There has been quite an interesting response to President Obama’s most recent selections for filling top cabinet positions. Women, such as Hilary Clinton have stepped down from their cabinet positions and President Obama has nominated only men to fill the vacated positions. The world of political commentators are perplexed because this is the kind of thing that liberals would expect from a Republican President. In fact, during the Presidential campaign, Mitt Romney got a lot of grief from the liberal media because he admitted of having binders full of potential women to hire. The liberal media used this as a means of saying that he doesn’t really interact with women to the point where he has to have a special file to let him know who is out there.
But now, Obama has not even nominated a single woman to possibly take a place of one of the vacant cabinet positions even though there are qualified women who could have taken the job.
The defense that the administration and liberal media have taken up is the one that Republicans usually use when accused of discriminating against women. The argument for all male nominations is that, “well, these were just the best people for the job. We don’t look at gender, we look at qualifications.” This logic makes certain women advocacy groups angry at the suggestion that there was not even a single woman as qualified as one of the men he has nominated.
Some of you may be still scratching your head and thinking, “why does it matter? Why is it such a bad thing that there aren’t any women? I mean if all those men really were the right choice, isn’t that better than promoting a less qualified women just for the fact that she’s a woman?”
This is about so much more than making the President look like a chauvinist, as many are now deeming him. You don’t put women in top cabinet positions just because you feel like you have to to be politically correct, but because diversity is extremely important when it comes to making important decisions. You want people from a variety of backgrounds and upbringings when considering policy. That keeps you from overlooking details that may not adversely affect people that look like the decision makers, but may very well hurt those not involved in the decision making process.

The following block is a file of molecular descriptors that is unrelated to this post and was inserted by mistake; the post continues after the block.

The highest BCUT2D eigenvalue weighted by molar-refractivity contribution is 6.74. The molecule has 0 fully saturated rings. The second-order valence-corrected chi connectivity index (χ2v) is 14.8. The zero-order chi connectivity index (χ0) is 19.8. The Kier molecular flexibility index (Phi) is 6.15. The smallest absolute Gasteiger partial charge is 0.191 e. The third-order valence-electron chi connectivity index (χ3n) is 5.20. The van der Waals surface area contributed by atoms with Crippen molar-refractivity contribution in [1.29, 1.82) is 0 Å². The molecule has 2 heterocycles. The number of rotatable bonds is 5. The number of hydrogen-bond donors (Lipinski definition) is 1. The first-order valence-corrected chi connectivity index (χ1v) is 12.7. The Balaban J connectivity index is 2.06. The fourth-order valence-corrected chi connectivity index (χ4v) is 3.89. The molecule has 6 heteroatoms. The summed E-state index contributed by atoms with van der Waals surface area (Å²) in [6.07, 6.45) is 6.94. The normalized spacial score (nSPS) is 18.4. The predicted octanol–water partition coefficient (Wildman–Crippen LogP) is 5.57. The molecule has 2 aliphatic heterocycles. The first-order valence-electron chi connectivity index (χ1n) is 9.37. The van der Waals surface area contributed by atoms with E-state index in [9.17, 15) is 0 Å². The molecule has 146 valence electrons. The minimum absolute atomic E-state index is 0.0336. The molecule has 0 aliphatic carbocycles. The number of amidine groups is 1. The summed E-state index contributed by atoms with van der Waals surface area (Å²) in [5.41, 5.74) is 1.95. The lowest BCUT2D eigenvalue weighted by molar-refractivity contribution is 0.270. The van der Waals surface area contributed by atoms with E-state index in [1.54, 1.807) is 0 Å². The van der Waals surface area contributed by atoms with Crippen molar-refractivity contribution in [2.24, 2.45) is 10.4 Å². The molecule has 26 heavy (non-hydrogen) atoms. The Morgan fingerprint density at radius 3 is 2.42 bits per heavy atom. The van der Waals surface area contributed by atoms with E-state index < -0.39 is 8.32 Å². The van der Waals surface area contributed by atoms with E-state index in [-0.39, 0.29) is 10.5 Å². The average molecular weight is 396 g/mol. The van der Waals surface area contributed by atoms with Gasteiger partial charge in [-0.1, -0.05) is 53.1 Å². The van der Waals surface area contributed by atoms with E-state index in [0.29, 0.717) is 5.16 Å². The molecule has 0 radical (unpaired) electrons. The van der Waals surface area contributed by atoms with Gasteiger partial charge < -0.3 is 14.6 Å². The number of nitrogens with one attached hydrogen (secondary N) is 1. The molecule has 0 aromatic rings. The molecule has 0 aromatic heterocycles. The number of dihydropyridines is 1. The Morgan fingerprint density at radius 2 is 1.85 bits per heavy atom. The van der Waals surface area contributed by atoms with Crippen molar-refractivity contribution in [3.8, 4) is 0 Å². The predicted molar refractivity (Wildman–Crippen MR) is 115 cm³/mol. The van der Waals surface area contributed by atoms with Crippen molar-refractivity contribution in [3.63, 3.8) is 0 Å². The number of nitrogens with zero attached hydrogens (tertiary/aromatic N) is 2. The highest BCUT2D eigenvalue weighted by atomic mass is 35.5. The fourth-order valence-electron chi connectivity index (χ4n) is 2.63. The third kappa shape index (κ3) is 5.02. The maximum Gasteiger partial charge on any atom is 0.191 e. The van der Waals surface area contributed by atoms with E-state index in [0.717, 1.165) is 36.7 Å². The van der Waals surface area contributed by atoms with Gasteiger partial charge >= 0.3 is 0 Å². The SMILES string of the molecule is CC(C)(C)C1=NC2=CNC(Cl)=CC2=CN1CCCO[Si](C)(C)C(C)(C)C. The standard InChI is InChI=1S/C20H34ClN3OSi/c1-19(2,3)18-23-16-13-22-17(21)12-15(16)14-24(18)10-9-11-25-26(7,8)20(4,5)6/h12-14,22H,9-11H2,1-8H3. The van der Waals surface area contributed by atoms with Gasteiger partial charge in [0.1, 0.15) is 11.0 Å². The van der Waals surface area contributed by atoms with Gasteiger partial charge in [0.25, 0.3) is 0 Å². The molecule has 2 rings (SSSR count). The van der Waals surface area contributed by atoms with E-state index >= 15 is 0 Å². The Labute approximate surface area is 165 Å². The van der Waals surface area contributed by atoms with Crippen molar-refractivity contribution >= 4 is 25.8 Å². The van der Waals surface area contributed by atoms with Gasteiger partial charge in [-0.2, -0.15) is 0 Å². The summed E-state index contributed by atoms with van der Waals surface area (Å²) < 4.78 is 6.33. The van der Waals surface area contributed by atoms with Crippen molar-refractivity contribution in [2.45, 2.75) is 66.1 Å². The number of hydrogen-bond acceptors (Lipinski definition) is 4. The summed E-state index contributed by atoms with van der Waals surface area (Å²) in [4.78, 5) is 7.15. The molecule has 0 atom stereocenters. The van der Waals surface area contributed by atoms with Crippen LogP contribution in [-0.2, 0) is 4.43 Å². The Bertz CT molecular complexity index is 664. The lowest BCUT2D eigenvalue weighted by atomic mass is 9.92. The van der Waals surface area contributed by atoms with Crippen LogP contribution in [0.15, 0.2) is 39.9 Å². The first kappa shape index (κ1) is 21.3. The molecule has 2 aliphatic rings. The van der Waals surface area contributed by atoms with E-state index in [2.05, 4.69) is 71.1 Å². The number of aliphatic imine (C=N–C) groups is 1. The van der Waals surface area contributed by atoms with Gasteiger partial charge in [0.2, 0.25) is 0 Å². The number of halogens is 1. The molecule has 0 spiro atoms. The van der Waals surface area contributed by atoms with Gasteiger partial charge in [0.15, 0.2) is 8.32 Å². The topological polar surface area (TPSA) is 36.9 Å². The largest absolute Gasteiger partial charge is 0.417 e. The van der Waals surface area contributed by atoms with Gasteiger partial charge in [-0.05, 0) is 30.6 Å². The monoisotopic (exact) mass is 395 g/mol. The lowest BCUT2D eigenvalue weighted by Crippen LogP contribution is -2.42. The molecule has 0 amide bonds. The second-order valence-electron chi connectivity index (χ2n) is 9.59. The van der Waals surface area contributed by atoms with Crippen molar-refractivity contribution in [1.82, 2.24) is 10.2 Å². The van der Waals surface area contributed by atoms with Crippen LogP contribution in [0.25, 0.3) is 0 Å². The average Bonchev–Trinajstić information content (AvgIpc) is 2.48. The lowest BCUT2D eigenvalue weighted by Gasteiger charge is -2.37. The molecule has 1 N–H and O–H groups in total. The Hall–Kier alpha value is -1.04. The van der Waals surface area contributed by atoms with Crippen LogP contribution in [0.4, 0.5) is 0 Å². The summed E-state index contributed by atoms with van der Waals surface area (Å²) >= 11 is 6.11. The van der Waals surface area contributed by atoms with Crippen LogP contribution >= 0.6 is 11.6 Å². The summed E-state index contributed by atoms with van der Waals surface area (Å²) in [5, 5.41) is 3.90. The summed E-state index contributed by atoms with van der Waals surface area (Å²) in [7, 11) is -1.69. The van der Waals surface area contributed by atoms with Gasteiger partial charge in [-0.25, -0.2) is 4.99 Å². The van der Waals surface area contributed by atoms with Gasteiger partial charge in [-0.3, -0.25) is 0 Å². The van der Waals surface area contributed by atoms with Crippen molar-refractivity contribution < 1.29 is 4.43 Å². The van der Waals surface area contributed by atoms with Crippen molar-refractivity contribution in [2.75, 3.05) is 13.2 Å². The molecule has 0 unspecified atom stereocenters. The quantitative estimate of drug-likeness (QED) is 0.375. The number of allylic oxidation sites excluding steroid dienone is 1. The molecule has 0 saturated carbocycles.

The opinions of women especially should be sought after to bring a different and much needed perspective in making such important policy decisions. This is why Mitt Romney had those binders; he knew that he wanted women, not just to look politically correct, but because he knew that including women on important decisions would make for better decisions. So he created a system for keeping track of qualified women so that when he had to bring in new members of the team, he could quickly and efficiently add the proper diversity to his counsels and committees.
So, is it disappointing that the President did not nominate any women? Yes. But not because the cabinet pictures would look better with them, but because decisions would have been better with them, and at such a critical point in American history, good decisions from the executive is what we need more than anything else.